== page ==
You Probably Won’t Get Eaten By a Bear, But You Might Drown!
Glacier National Park in Montana, our last BIG trip stop, is considered one of the major tourist destinations. It became popular because of its proximity to the railroad, and today we think of it as being in the same category as Yosemite and Yellowstone.
The first day we were there, we took the Red Bus Tour. These historic buses take you around the park. The various tours can last anywhere from 2.5-8.5 hours. We did the “Crown of the Continent” tour, which picked us up at the KOA (Kampgrounds Of America) and took us all the way up to Lake McDonald Lodge. The driver, called a “Jammer,” was very funny. He said things like, “The bears call bicyclists ‘Meals on Wheels,’” and “We call bear bells ‘dinner bells’ because they make the bear curious.”
The second day in Glacier, we took a shuttle up to Logan Pass and trekked through snow to get to Hidden Lake. We also did a ranger program called “Montana Jones and the Secrets of Red Eagle Valley” that involved a hike through a burned area of the forest.
The third day we were there was Mom’s birthday. We drove to Waterton Lakes National Park in Canada. Glacier and Waterton Lakes National Parks are the International Peace Parks. We did a strenuous 7 mile hike that took us across the border. We got to see the border line that was cut through the trees. I also had fun jumping form one country to the next (example: “I’m in Canada, I’m in the US, I’m in Canada, now I’m in the US, I’m in Canada, now …” and so on).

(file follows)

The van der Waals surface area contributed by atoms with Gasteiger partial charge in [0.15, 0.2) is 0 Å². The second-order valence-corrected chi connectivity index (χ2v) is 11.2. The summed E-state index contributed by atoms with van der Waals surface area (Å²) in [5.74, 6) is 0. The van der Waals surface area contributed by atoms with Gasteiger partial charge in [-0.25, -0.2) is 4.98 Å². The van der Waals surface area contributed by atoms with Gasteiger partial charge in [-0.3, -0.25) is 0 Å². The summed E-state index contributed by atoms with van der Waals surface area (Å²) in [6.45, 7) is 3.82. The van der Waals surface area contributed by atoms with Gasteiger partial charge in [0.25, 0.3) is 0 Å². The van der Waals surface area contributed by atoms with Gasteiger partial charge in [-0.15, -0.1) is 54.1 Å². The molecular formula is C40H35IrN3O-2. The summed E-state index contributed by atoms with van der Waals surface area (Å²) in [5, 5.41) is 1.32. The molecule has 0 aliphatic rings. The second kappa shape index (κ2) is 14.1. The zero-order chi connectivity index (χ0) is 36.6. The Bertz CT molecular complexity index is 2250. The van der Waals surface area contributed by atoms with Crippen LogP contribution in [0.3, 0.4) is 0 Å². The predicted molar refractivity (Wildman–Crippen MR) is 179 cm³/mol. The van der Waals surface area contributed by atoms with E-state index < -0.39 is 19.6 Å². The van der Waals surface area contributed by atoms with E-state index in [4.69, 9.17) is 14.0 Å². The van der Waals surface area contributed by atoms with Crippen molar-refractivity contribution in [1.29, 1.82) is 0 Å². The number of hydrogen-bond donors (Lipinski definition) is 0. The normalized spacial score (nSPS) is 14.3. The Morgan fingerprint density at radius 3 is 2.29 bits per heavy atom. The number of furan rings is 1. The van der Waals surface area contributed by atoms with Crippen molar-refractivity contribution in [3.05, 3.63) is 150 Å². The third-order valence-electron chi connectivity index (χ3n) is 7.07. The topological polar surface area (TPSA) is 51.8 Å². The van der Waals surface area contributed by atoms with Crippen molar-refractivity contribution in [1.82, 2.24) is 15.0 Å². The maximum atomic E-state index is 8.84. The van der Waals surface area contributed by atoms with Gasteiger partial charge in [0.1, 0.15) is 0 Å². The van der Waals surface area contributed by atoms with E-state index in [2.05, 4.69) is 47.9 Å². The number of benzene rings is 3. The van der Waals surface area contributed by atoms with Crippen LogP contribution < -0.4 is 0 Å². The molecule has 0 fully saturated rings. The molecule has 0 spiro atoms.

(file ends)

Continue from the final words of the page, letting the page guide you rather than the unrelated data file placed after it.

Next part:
That night, we ate dinner at the Cattle Baron’s Supper Club in the town of Babb (back in Montana). There happened to be some kind of Corvette cross-country trip (I am not making this up) dining at the club. Seriously, there were, like, 10 Corvettes outside! The Corvette people ate up all the filet mignon and the New York Strip steaks.
Our final day in Glacier, we drove to Apgar Village. There we shopped around and had ice cream. We ended by taking a shuttle back up to Lake McDonald Lodge.
Thus ends my play-by-play of our time in Glacier National Park. So, if you’re ever planning a trip there, remember this: The number one cause of death in Glacier is drowning!
So have fun, and don’t forget to bring your life preserver!